A funeral home director in Thunder Bay calls the relationship between the funeral business and the parking authority a solid one, despite recent criticisms.

When funeral attendees park in no-parking zones or clog neighbourhood streets, the parking authority tries to be accommodating, said Greg Sargent, a manager at Sargent and Son Ltd.

"At the very least they would contact, they would notify a funeral director at the service to let them know that cars would be ticketed, so we could at least warn people," he said.

Sargent's comments follow complaints made this week by another Thunder Bay funeral home director, who said vehicles were being ticketed during funeral services.

But in his experience, Sargent said, parking authority officers try to bend the rules.

"As long as these vehicles aren't blocking fire hydrants, or driveways where people complain, I've seen them take maybe an extra lap to let the funeral happen before they start issuing [tickets]," he said.

Sargent noted he's had parking manager James Coady cancel or change tickets that he felt were unfair.

'Rather work together'

Mayor Keith Hobbs also weighed in on the issue. He said in a recent case which prompted a vitriolic letter to the editor from a Thunder Bay funeral director, neighbours had complained about vehicles at a funeral that were blocking driveways. That was  a safety concern, he said.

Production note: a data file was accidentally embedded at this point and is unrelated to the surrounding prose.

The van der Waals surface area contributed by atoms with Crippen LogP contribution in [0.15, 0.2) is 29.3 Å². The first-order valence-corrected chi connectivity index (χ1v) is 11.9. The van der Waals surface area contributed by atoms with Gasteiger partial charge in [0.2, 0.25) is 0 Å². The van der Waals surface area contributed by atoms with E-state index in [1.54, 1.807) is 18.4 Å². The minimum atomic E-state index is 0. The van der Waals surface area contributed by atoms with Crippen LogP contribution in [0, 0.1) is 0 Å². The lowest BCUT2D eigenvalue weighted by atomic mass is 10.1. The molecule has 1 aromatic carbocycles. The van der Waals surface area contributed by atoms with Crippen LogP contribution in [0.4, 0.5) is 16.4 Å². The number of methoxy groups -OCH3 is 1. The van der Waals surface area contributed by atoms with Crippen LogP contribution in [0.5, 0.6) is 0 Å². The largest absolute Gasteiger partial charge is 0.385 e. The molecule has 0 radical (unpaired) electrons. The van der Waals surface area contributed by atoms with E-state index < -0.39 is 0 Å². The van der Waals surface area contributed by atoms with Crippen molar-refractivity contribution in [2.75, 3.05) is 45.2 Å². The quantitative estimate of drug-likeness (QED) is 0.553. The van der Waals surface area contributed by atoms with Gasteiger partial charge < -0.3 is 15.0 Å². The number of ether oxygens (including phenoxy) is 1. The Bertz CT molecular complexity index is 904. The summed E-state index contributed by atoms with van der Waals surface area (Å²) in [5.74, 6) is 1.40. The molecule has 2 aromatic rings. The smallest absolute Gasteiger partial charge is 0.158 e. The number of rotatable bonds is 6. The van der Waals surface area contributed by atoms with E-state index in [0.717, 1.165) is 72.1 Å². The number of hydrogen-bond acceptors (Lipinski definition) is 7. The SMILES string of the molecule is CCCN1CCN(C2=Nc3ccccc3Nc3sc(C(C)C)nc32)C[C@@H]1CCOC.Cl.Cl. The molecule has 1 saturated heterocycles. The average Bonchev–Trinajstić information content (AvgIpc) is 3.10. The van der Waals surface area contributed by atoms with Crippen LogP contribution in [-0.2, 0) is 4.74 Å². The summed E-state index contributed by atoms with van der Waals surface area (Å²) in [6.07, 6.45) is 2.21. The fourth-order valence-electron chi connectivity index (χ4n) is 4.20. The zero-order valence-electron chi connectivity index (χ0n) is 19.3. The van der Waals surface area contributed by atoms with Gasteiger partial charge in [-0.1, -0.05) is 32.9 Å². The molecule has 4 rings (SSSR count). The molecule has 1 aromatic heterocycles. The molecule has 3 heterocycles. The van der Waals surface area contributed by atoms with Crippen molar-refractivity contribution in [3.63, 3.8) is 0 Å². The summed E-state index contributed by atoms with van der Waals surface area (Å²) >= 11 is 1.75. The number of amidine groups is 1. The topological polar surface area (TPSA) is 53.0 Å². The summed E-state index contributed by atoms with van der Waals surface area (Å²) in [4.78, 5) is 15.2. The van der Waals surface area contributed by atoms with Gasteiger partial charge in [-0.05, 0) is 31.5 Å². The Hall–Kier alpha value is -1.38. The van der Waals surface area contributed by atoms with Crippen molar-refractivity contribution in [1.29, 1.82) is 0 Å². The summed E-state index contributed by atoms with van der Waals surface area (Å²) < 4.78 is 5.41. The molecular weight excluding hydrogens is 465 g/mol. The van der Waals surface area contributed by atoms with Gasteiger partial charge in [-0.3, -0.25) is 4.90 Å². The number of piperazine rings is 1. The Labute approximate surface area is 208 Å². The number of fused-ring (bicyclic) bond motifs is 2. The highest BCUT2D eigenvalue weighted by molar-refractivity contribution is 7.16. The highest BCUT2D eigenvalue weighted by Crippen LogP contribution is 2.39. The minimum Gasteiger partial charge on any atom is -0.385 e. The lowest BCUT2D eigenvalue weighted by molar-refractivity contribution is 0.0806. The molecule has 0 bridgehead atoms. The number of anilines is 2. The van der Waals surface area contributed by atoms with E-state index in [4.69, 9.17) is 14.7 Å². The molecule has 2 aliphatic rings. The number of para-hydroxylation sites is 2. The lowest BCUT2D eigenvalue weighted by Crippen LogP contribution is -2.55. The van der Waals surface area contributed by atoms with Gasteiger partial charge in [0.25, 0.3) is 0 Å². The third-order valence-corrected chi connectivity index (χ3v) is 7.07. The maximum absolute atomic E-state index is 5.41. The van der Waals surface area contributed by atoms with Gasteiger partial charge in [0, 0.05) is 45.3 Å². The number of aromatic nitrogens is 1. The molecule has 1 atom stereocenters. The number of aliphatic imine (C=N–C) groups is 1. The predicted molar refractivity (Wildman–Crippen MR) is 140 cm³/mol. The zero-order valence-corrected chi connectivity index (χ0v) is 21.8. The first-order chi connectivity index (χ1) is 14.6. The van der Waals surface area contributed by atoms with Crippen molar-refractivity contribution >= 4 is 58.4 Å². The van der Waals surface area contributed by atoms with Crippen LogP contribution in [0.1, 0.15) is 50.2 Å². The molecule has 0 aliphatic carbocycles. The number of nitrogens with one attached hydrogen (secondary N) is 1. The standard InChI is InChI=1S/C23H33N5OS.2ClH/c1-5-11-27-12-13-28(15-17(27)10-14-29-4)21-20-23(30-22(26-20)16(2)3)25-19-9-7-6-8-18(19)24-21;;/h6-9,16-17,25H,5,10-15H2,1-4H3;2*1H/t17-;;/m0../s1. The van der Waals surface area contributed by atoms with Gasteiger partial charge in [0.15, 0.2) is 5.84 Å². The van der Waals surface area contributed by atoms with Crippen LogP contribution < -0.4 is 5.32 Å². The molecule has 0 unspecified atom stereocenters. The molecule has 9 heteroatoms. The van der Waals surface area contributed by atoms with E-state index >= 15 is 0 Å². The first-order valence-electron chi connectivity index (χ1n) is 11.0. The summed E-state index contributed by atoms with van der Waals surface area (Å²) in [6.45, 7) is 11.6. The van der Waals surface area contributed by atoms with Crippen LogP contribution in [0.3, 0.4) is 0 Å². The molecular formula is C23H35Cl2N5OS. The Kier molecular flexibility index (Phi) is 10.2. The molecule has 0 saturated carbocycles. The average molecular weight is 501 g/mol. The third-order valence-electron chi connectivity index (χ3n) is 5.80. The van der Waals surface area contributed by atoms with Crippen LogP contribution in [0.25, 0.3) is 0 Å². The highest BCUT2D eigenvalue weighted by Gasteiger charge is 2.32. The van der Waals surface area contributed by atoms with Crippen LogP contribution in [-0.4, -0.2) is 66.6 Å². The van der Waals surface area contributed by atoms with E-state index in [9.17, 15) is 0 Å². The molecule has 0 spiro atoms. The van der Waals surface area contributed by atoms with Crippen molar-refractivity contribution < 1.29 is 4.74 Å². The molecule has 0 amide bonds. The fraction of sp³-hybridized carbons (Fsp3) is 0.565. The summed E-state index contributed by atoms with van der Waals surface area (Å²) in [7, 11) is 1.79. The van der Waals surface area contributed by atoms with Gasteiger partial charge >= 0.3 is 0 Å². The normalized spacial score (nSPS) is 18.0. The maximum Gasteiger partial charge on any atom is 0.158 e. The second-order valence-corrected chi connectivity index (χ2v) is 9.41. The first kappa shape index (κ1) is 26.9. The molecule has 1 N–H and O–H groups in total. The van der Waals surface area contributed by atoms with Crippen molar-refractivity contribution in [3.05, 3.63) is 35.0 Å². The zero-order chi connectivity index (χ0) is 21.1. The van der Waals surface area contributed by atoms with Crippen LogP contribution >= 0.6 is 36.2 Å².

Hobbs noted the city has been praised by other funeral homes for the parking authority's practices.

"We received a memo from another funeral home saying that they don't have any issues at all [with giving out tickets] when people are parking illegally, or hampering traffic," Hobbs said.

In response to the recent attention in the media over the issue, the city of Thunder Bay posted the following message from Coady on its Facebook page:

"Thunder Bay Parking Authority (TBPA) stays away from funerals out of respect, unless calls are received related to illegal parking, causing safety problems. Tickets have been issued at a small number of very large funerals over the past 20 years based on complaints from the public and traffic safety problems, and the normal practice is to reduce the tickets.

TBPA also stays out of the area during funerals, so people who park at meters during funerals and do not put money in the meters do not receive tickets. In this particular case, tickets were issued to vehicles clearly parked illegally causing traffic safety problems to exist, as a result of complaints from the general public.

Tickets were reduced to $10, recognizing that people were attending a funeral but also that they had parked illegally to do so."

The city’s willingness to be flexible is something that Joe Salini from the Blake Funeral Chapel said he appreciates.

In a recent letter sent to Coady, Salini said any issues between the funeral home and the parking authority have always been "solved with a mutual agreement. We would rather work together as opposed to against each other."